Albritton said on Wednesday that the amount would be the "final and complete payment" after many years of smaller payments on the state's debt to the Alabama Trust Fund.
"The Legislature ran into some financial difficulties a few years back in which the last time we experienced proration," Albritton said. "During that time frame, we had a significant shortfall in funds. To overcome that and to remedy the circumstances that we were temporarily in, we had to go to the people to seek authority to borrow money from the Alabama Trust Fund. It was hundreds of millions of dollars. I think it was something over $400 million over a two or three, four years timeframe that we borrowed substantial monies from the trust fund by authority of that constitutional amendment that passed in which we filled the gap of trying to keep the government operational."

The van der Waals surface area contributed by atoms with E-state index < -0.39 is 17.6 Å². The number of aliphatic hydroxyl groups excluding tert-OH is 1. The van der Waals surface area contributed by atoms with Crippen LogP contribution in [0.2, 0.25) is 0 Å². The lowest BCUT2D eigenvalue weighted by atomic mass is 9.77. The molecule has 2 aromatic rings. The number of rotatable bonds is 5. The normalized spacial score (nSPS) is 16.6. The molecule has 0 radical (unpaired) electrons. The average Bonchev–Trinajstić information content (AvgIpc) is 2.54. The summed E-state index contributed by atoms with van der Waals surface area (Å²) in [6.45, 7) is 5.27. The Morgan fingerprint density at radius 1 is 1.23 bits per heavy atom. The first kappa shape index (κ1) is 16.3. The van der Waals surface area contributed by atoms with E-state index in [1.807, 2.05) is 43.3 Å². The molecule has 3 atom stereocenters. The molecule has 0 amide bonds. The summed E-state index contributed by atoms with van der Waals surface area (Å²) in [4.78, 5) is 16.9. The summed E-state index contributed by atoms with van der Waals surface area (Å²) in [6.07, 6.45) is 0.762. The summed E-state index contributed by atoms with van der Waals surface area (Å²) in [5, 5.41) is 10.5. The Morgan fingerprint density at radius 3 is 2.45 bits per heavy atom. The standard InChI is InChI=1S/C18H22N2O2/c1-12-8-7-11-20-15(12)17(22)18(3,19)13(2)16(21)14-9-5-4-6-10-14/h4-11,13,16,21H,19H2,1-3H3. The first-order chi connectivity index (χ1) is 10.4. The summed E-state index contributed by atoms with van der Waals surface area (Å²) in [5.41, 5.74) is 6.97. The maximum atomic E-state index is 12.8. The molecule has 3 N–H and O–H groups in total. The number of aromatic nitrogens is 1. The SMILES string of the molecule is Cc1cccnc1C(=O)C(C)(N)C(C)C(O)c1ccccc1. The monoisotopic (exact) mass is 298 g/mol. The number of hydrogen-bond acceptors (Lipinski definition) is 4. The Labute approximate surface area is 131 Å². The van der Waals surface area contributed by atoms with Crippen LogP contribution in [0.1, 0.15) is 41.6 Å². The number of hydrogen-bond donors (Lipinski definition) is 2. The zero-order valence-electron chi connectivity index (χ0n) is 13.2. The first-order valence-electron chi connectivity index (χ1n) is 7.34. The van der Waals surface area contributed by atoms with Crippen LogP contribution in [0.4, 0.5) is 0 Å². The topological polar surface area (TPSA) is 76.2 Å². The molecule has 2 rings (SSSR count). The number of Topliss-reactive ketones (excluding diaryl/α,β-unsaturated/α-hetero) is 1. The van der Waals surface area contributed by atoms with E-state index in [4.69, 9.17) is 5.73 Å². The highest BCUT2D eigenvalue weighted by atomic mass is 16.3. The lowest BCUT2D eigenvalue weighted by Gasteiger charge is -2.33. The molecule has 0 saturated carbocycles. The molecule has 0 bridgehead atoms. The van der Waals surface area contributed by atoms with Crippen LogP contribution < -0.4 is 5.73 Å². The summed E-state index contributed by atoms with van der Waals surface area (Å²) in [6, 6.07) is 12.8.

Alabama voters approved a constitutional amendment when state government finances were in bad shape in 2012 that allowed for a $437 million transfer from the Alabama Trust Fund to the General Fund over three years. According to Tuscaloosa News, the amendment didn't have a payback requirement, but legislation was later passed requiring the state to pay the borrowed amount back.
Thirty-two state senators are listed as co-sponsors on the bill.
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